That @$*#%! Gene Carr and His $%#@ Grawlix – Updated with 19th Century Grawlixes


See that man below?
The one with the foul mouth?
He invented comic strip cursing. (Or not, see update below.)

Not only that, he put it in a strip about a woman of high station and generous nature.


Recent research has pushed back the emergence of the grawlix
     from 1902 to 1901.
(Grawlix being the Mort Walker created word for the symbols of comic strip cursing.)


above: the offensive panel excerpted from the November 1, 1901 Lady Bountiful comic strip


Phil Edwards, at Vox, found what he thinks may be the first use of the grawlix.
Gene Carr used symbols for comic strip cursing in his November 1, 1901 Lady Bountiful issue.

Phil Edwards’ hunt for such vulgar inventions was inspired by the earlier work of Ben Zimmer.
Ben Zimmer then renewed his search and came up with an earlier, though abbreviated (*!), use;
still in Gene Carr’s Lady Bountiful – this one dated October 19, 1901.


above: offending language found in the panel excerpted from the October 19, 1901 Lady Bountiful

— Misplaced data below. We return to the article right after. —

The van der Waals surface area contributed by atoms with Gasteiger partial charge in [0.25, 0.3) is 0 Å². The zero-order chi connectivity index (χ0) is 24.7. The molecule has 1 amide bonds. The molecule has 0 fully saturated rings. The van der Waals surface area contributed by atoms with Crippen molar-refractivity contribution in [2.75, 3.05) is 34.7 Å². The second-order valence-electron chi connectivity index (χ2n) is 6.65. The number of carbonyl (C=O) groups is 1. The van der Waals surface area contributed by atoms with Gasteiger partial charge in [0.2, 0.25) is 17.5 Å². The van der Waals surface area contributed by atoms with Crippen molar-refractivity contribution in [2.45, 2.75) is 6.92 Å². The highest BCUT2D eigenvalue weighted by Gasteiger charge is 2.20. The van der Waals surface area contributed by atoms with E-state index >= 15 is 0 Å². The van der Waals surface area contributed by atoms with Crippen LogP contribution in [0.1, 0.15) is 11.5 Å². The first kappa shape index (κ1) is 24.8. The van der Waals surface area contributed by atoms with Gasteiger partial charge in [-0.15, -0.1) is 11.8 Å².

Please note that both Edwards and Zimmer are quick to point out that these are the earliest examples so far and that further research may still find an earlier origin of comic strip cussing.




Comics historian Thierry Smolderen informs us that he had discovered comics grawlix almost 25 years earlier than the above Lady Bountiful samples, pushing the origin of the comic strip staple back into the thick of The Victorian Era!

Thierry, whose The Origins of Comics leaves off about where most other comic history books begin, found a sample of symbols being used as comic cursing in the 1877 publication Lightning Flashes and Electric Dashes. Thierry included this as part of his Origins book.

The book is a collection of anecdotes, and some illustrations, about the then exploding telegraph industry. Aside from the single-page illustrations it contains a few two-page comic strip plates inserted. Of particular interest is the original-to-the-book Ye Telephonists of 1877 by James J. Calahan.


As seen when enlarged there are clearly examples of grawlix being used in the comic strip.


The Grawlix, mostly punctuation marks and asterisks and stars, are used repeatedly throughout the strip and are undoubtably meant to represent impolite language.


The 1877 edition of Lightning Flashes and Electric Dashes can be read in pdf,
courtesy of The Library of The University of California Los Angeles, at
Hathi Trust or the Internet Archive.







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